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The Art of Being a Lazy Coach: Don’t Rush to Help

lazy cat

Creative Commons License Photo Credit: Paolo Margari via Compfight

If you’re coaching – and as a manager and a leader, I hope you are – then I’m willing to bet that you’re working too hard.

Here’s why: You leap to action too fast.

You know the situation. Someone comes into your office and makes a request or asks a question … and the Helping Hounds are loose.

“I know what they want! I know what to do! I know what advice to give!” flashes through your brain.

Here’s the price you pay for this generosity of spirit: you’re spending time you might otherwise be working on Great Work providing solutions and fixing things for others.

Here’s the price they’re paying: not having the opportunity to figure things out themselves, and in doing so to literally and metaphorically increase their own capacity.

And here’s the price the system is paying: you’re most likely not even solving the real challenge that they need help with. (Not always, but more times than you might care to admit.)

Here are two powerful coaching questions you can ask someone at the start of any conversation .

How can I help?

What do you want from me?

Asking these questions does two things. First, it’s a self-management tool to stop you rushing in to save the day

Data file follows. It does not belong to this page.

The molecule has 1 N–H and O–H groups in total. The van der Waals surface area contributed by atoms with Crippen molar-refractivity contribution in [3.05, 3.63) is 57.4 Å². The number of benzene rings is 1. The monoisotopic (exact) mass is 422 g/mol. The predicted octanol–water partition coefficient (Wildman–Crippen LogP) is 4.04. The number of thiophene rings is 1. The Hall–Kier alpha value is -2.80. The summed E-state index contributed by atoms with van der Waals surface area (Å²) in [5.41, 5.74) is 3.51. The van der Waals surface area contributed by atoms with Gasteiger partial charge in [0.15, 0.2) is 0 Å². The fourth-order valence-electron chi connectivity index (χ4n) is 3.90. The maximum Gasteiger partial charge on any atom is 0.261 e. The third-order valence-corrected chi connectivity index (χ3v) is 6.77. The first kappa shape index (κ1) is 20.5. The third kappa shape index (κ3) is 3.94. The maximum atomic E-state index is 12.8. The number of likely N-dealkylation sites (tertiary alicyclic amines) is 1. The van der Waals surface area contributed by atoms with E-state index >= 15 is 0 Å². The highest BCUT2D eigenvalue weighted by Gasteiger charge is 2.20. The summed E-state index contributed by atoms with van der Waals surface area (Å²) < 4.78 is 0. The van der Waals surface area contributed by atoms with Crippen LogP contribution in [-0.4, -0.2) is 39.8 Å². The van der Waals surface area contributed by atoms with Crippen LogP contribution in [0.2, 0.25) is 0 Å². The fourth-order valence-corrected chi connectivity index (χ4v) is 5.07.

And second, the questions encourage the person you are working with to make a clear request of what they want from you. Which then allows you to help them in the way that serves them best.

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3 Responses to The Art of Being a Lazy Coach: Don’t Rush to Help

  • fjr

    The same holds true in teaching. When a teacher or coach rushes in, it often serves the coach’s ego more than it does the student/client, whose practice in exercising executive function is truncated. The coach who does this promotes continuing dependence on him by not nudging the client toward practice and comfidence in his independent judgment.

  • TJ

    Nice insights. I think the key unspoken insight is that stepping in prematurely can undermine confidence and even prompt a threat response in the other person.

  • Ed Nottingham

    I deliver leader coach training for a large transportation company and have been including references and information on Michael’s “lazy coaching” concept. I also include content on using “powerful coaching questions” and “listening to learn.” These programs have been delivered in the US, India, and Asia, and probably the biggest “take away” for participants is “lazy coaching.” Ask, don’t tell; listen 80% of the time, talk 20%. I wish I had known about “lazy coaching” 20 years ago!

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